Police surveillance photo, Saturday, July 20, 1968, three days before the shootout. Mayor Carl Stokes in suit stands near Harllel Jones, leader of the Afro Set. The man in the center of the photo is Sababa Akili, a member of the Afro Set.  Note the rifles.  This is the kick-off of a parade commemorating the Hough Rebellion, which occurred two years earlier.  Credit: Cleveland Police Museum

Police surveillance photo, Saturday, July 20, 1968, three days before the shootout. Mayor Carl Stokes in suit stands near Harllel Jones, leader of the Afro Set. The man in the center of the photo is Sababa Akili, a member of the Afro Set.  Note the rifles.  This is the kick-off of a parade commemorating the Hough Rebellion, which occurred two years earlier.  Credit: Cleveland Police Museum

On July 23, 1968, police in Cleveland battled with black nationalists. The dramatic shootout in the Glenville neighborhood left ten dead and over fifteen wounded. The event sparked days of heavy rioting and raised myriad questions. Were these shootings an ambush by the nationalists? Or were the nationalists defending themselves from an imminent police assault? Mystery still surrounds how the urban warfare started and the role the FBI might have played in its origin.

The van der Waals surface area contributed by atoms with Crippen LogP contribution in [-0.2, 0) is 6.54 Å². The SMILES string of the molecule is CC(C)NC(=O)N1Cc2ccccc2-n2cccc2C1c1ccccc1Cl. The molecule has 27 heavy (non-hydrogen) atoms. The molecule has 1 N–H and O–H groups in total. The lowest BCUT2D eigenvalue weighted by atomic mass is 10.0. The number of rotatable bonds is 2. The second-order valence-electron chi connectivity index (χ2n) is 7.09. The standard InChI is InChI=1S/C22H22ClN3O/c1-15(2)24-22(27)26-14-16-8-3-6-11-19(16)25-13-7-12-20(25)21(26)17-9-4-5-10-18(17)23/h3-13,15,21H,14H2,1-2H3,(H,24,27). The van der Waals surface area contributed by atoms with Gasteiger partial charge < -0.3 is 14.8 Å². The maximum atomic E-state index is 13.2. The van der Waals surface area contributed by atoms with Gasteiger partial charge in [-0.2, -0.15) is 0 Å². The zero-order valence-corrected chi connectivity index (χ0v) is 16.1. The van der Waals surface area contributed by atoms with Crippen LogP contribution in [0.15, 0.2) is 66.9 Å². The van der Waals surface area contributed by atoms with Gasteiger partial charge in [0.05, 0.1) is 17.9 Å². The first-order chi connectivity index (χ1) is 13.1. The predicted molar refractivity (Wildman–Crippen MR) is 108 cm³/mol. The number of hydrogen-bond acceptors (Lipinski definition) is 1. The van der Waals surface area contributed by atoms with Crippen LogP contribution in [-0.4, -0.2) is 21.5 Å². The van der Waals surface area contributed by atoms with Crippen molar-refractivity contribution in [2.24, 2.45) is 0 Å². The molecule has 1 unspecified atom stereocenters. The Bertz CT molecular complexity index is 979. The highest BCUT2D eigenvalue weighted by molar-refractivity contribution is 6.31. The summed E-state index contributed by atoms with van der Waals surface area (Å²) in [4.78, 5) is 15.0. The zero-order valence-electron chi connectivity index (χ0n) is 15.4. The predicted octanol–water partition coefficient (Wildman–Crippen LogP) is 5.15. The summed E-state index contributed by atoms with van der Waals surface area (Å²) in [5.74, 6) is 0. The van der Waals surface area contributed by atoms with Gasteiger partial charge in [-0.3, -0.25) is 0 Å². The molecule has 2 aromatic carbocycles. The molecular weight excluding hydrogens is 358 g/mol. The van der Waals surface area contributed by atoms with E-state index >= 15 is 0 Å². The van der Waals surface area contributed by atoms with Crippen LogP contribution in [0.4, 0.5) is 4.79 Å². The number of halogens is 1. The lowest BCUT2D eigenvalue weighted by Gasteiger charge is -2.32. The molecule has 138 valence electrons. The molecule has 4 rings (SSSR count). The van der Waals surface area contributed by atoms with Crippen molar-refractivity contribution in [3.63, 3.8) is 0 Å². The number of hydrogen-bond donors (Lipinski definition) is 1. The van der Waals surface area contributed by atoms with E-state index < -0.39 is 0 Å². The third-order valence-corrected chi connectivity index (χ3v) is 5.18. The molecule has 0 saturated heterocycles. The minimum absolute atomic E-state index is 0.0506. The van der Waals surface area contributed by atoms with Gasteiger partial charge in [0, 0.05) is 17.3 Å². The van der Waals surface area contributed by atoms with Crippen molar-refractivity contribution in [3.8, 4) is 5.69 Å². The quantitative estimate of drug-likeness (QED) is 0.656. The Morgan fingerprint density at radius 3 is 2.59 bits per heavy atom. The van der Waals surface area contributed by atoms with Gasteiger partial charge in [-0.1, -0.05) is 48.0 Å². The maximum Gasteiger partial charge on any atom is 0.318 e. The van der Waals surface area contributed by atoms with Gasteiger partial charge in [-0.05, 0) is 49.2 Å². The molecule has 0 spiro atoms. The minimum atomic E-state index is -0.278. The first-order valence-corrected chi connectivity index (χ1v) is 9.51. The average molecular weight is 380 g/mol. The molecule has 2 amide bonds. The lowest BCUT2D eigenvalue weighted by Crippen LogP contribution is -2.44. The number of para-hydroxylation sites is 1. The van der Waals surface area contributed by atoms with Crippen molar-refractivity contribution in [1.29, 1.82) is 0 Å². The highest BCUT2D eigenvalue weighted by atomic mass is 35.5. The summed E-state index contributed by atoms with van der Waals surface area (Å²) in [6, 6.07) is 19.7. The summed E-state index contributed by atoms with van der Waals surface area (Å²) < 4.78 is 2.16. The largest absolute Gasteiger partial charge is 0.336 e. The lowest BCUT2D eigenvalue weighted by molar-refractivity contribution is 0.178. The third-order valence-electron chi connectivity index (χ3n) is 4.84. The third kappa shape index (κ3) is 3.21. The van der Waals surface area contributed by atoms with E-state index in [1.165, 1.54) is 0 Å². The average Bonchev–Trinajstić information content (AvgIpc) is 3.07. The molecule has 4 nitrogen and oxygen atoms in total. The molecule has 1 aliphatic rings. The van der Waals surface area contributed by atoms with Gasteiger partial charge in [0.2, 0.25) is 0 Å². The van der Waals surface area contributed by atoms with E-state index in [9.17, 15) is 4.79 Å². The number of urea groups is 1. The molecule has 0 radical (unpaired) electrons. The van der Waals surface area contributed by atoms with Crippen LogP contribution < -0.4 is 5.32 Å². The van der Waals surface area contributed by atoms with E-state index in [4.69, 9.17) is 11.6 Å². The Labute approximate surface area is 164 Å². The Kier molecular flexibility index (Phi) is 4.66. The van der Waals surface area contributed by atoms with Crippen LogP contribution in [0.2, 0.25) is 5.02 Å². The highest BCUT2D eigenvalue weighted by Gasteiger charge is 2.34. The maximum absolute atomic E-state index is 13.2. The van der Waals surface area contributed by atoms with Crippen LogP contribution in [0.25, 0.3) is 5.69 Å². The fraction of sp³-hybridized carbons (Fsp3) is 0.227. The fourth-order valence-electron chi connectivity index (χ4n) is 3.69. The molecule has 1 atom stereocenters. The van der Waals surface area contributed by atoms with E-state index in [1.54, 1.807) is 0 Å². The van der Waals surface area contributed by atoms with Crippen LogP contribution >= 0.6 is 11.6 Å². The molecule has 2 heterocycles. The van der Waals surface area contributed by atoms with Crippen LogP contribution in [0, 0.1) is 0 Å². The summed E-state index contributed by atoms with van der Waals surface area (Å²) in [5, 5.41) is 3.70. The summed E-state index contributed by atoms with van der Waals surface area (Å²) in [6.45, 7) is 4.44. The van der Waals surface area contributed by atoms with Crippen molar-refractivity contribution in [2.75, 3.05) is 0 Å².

Cleveland's story intersected with some of the most important African American figures of the time. Dr. Martin Luther King and Malcolm X both came to Cleveland, shaping the debate over how to address systemic racism. Should it be with nonviolence or armed self-defense? Malcolm X first delivered his iconic "The Ballot or the Bullet" speech in Cleveland. Three years later, in 1967, Carl Stokes, with King's help, became the first black mayor of a major US city. The ballot seemed to have triumphed over the bullet—and then Dr. King was assassinated.

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In the spring of 1968, while Mayor Stokes kept peace in Cleveland and Bobby Kennedy came to deliver his "Mindless Menace of Violence" speech, nationalists used an antipoverty program Stokes created in King's honor to buy rifles and ammunition. 

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     Ballots and Bullets examines the revolutionary calls for addressing racism through guerrilla warfare in America's streets. It also puts into perspective the political aftermath, as racial violence and rebellions in most American cities led to white backlash and provided lift to the counterrevolution that brought Richard Nixon to power, effectively marking an end to President Johnson's "War on Poverty."
     Fifty years later, many politicians still call for "law and order" to combat urban unrest. The Black Lives Matter movement and continued instances of police misconduct and brutality show that the cycle of race-based violence continues. The root causes—racism and poverty—remain largely unaddressed.